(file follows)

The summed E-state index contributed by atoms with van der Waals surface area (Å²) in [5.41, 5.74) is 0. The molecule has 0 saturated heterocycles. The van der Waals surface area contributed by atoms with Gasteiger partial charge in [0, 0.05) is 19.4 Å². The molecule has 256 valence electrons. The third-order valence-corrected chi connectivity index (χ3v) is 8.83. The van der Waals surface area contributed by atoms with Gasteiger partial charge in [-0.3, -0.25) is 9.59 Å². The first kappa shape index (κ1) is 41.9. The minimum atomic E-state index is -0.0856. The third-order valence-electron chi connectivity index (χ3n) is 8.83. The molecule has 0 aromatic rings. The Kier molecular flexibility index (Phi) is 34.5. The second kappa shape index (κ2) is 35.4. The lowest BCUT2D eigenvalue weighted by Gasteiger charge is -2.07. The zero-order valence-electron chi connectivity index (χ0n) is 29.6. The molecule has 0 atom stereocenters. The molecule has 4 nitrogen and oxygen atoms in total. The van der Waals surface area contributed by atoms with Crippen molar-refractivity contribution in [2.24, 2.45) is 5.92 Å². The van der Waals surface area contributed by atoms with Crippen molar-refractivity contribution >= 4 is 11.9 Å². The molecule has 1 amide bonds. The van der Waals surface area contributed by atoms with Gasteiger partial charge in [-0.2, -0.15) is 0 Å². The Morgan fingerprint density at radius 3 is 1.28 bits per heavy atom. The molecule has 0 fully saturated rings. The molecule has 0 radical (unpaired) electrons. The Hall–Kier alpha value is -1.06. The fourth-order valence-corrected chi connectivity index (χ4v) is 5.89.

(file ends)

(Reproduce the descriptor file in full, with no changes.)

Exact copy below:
The summed E-state index contributed by atoms with van der Waals surface area (Å²) in [5.41, 5.74) is 0. The molecule has 0 saturated heterocycles. The van der Waals surface area contributed by atoms with Gasteiger partial charge in [0, 0.05) is 19.4 Å². The molecule has 256 valence electrons. The third-order valence-corrected chi connectivity index (χ3v) is 8.83. The van der Waals surface area contributed by atoms with Gasteiger partial charge in [-0.3, -0.25) is 9.59 Å². The first kappa shape index (κ1) is 41.9. The minimum atomic E-state index is -0.0856. The third-order valence-electron chi connectivity index (χ3n) is 8.83. The molecule has 0 aromatic rings. The Kier molecular flexibility index (Phi) is 34.5. The second kappa shape index (κ2) is 35.4. The lowest BCUT2D eigenvalue weighted by Gasteiger charge is -2.07. The zero-order valence-electron chi connectivity index (χ0n) is 29.6. The molecule has 0 atom stereocenters. The molecule has 4 nitrogen and oxygen atoms in total. The van der Waals surface area contributed by atoms with Crippen molar-refractivity contribution in [2.24, 2.45) is 5.92 Å². The van der Waals surface area contributed by atoms with Crippen molar-refractivity contribution >= 4 is 11.9 Å². The molecule has 1 amide bonds. The van der Waals surface area contributed by atoms with Gasteiger partial charge in [-0.2, -0.15) is 0 Å². The Morgan fingerprint density at radius 3 is 1.28 bits per heavy atom. The molecule has 0 fully saturated rings. The molecule has 0 radical (unpaired) electrons. The Hall–Kier alpha value is -1.06. The fourth-order valence-corrected chi connectivity index (χ4v) is 5.89.